If you successful find a War Asset on a planet without attracting Reaper attention, you can enter the planet's orbit and search via a simplified version of the Probe mini game from Mass Effect 2.  No longer a chore, you can now quickly find the objective, launch a Probe (of which you have an infinite amount), and then move on.

Now, War Assets play a long term role in the game's final battle.  The number of War Assets you have will determine your effective military strength for the final conflict and have an impact on the game's ending, and your War Assets are also affected by your Galactic Readiness.  Your Galactic Readiness is a breakdown of how ready certain sections of the galaxy are for the Reapers, and the higher the percentage, the more of your War Assets are available for the final push.  While there are a few ways to increase your Galactic Readiness, the primary method is Multiplayer.

New to the franchise, Mass Effect 3 introduces Multiplayer in the form of a co-op survival game.  The N7 missions featured in Single Player this time take place on the Multiplayer maps and play in a similar style, somewhat teaching the player what's expected in Multiplayer.  In truth, I found these missions boring and contrived and I did not really enjoy them.  Multiplayer itself, however, wasn't too bad at all.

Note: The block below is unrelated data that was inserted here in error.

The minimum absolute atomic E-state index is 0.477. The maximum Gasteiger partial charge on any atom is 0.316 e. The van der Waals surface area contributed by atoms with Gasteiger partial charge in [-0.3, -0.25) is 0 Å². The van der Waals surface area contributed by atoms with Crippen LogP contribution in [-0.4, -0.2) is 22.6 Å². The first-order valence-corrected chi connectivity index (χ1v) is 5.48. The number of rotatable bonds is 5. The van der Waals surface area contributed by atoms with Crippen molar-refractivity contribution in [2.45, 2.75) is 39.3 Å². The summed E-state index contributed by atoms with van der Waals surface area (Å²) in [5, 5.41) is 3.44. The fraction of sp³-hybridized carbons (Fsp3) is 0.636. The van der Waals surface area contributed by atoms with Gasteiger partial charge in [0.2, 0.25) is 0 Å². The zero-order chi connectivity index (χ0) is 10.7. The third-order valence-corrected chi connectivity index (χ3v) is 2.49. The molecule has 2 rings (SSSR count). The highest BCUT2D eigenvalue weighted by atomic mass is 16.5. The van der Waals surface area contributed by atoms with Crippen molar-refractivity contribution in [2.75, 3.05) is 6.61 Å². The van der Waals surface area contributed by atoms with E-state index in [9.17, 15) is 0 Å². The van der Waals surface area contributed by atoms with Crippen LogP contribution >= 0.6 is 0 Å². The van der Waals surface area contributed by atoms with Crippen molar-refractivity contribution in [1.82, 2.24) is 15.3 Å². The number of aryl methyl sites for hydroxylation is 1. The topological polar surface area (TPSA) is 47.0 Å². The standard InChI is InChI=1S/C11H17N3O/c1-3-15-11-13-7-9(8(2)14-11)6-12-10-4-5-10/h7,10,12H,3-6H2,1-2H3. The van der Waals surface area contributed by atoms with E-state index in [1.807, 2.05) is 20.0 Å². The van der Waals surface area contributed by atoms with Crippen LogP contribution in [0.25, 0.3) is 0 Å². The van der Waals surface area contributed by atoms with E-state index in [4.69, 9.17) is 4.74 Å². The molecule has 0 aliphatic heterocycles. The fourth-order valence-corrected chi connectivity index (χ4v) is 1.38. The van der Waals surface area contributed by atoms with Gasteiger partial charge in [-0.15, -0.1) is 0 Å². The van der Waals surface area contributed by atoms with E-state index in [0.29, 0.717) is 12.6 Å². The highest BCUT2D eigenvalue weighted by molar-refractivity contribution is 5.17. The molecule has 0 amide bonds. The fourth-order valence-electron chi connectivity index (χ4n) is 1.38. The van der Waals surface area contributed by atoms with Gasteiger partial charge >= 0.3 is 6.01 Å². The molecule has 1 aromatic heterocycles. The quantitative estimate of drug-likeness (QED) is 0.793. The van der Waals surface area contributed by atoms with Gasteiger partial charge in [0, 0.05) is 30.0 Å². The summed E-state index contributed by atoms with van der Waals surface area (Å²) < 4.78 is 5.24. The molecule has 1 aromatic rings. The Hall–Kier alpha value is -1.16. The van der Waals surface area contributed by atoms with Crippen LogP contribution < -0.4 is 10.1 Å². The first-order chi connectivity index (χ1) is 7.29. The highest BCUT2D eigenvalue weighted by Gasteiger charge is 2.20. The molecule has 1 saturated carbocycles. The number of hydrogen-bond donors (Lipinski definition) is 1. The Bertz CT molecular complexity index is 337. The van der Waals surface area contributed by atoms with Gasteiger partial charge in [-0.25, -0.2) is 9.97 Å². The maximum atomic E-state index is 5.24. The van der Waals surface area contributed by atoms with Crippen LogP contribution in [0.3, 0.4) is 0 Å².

You can pick your class, weapons, colours, etc. and then search for a game where you're dropped into a key location to take on eleven waves against one of the game's three enemy factions:  Reapers, Cerberus, or Geth.  Every third, sixth, and tenth waves are objective based where you and your team, up to three other players, must hold an area, disable various devices, or eliminate marked enemy personnel all on a timer.  The final wave you must hold the extraction point to escape.  Successful completion of an entire match will increase your Galaxy at War percentage, however each day your percentage drops by 3%, forcing you to keep playing to keep it up.

While I personally thought the concept and integration to Single Player was cool, I did find that Multiplayer got very repetitive after several games and it just became a whole lot of grinding.  I was also disappointed that I had to spend so much time in Multiplayer to properly experience the end of what to date has been a purely Single Player experience.  In truth, I feel that the Multiplayer component for the game should have been implemented in a future title and not this one, as it was unnecessary.

As you play through Multiplayer you earn Experience to increase your various Powers and Credits to buy various Weapon and item upgrade packs.  EA has sunk to a low for the series and will allow you to purchase these packs for Microsoft Points as well, so if you want to make your $59.99 game cost $79.99, you can easily do so by buying several packs.  Such micro-transactions are optional, thankfully, but they still turn my stomach.